Ford is popular with the young folk, it would seem. The Dearborn, Michigan-based automaker is the No. 1 brand first considered by customers born between the early 1980s and early 2000s when shopping for a new vehicle, up from fourth in 2008.
Marketing research firm Maritz Research came to the conclusion while conducting research for their annual New Vehicle Customer Study. They asked would-be buyers and actual buyers about their vehicle purchase and what their vehicle preferences were. The data, which was collected over a five-year period between 2008 and 2013, found that the majority of millenials are looking for small hatchbacks or midsize cars.
Ford says being the most frequently considered brand by young buyers is an indicator of a “sales funnel.” This is when consumers move from awareness of a brand (i.e. seeing a commercial) to consideration to eventual purchase. Ford says strong consideration usually correlates with future purchase decisions.
Why is the young crowd all Ford-crazy? The automaker says it stems from introducing in-demand products at the proper time. When millennials began to show greater interest in utility vehicles and SUVs, Ford was introducing its redesigned Explorer in 2011 and Escape in 2012. The Escape and Explorer also saw the largest jump in purchase consideration from millennial buyers, climbing by 1.1 and 1.7 percentage points respectively.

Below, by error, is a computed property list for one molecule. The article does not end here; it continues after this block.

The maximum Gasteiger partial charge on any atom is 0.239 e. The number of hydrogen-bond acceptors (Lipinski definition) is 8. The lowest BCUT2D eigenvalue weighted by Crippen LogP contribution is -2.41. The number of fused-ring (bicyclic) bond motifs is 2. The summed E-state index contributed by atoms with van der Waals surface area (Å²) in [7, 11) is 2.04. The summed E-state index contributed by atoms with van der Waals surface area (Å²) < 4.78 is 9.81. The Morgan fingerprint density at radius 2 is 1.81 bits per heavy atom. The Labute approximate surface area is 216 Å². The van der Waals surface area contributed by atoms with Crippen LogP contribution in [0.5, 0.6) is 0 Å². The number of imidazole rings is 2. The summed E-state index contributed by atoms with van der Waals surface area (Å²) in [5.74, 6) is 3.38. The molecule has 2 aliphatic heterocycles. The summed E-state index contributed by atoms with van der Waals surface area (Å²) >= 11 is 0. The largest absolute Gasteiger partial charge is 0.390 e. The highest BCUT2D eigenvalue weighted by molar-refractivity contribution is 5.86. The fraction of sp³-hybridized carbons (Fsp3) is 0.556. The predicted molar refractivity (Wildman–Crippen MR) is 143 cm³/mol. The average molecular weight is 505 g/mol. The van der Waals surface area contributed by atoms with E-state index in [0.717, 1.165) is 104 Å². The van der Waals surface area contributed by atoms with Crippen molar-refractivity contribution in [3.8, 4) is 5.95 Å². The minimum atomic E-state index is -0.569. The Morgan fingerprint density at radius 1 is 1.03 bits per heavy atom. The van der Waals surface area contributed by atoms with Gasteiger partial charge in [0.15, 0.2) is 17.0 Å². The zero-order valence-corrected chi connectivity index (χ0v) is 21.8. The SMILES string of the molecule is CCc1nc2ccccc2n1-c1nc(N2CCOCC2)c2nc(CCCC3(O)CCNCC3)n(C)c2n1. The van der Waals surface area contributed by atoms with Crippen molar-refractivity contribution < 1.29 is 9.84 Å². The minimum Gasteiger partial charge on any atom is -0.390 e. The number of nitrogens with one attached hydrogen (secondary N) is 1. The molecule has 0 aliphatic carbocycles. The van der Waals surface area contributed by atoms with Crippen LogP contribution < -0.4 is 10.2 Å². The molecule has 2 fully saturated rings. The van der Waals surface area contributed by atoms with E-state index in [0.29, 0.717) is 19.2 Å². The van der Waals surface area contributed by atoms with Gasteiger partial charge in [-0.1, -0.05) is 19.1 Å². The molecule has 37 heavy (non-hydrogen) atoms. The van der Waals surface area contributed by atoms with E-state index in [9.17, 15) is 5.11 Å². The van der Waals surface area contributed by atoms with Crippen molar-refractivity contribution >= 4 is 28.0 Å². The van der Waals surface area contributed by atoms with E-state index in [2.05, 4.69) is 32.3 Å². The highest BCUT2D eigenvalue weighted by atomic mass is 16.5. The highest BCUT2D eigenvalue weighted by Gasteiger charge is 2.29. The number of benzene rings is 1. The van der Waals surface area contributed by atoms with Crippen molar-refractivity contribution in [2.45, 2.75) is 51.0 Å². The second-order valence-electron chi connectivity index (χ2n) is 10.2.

“The trend of millennials starting families comes at the same time Ford is updating or replacing nearly its entire product lineup,” sAmy Marentic, Ford global car and crossover marketing manager, said in a statement. “These fastest-growing segments – like small utilities – coincide with Ford’s product strengths.”
Millenials account for a significant portion of car sales and additionally, the top millennial markets by population (California, New York, Texas, Florida and Pennsylvania) are areas where Ford’s market share has the most growth potential.
“Millennials are an important group of buyers in the industry today,” said Chris Travell, vice president, of strategic consulting at Maritz Research, “and not just in terms of sheer size. They are also helping to refine the vehicle shopping and ownership experience.
“These younger buyers are much more connected than previous car buyers,” he exlplained. “The manufacturer that develops a strategy that resonates with millennial buyers will increase the likelihood of consideration the next time that customer is in the market. In turn, this will increase the likelihood of selling a car to that customer. It appears Ford’s millennial strategy is working.”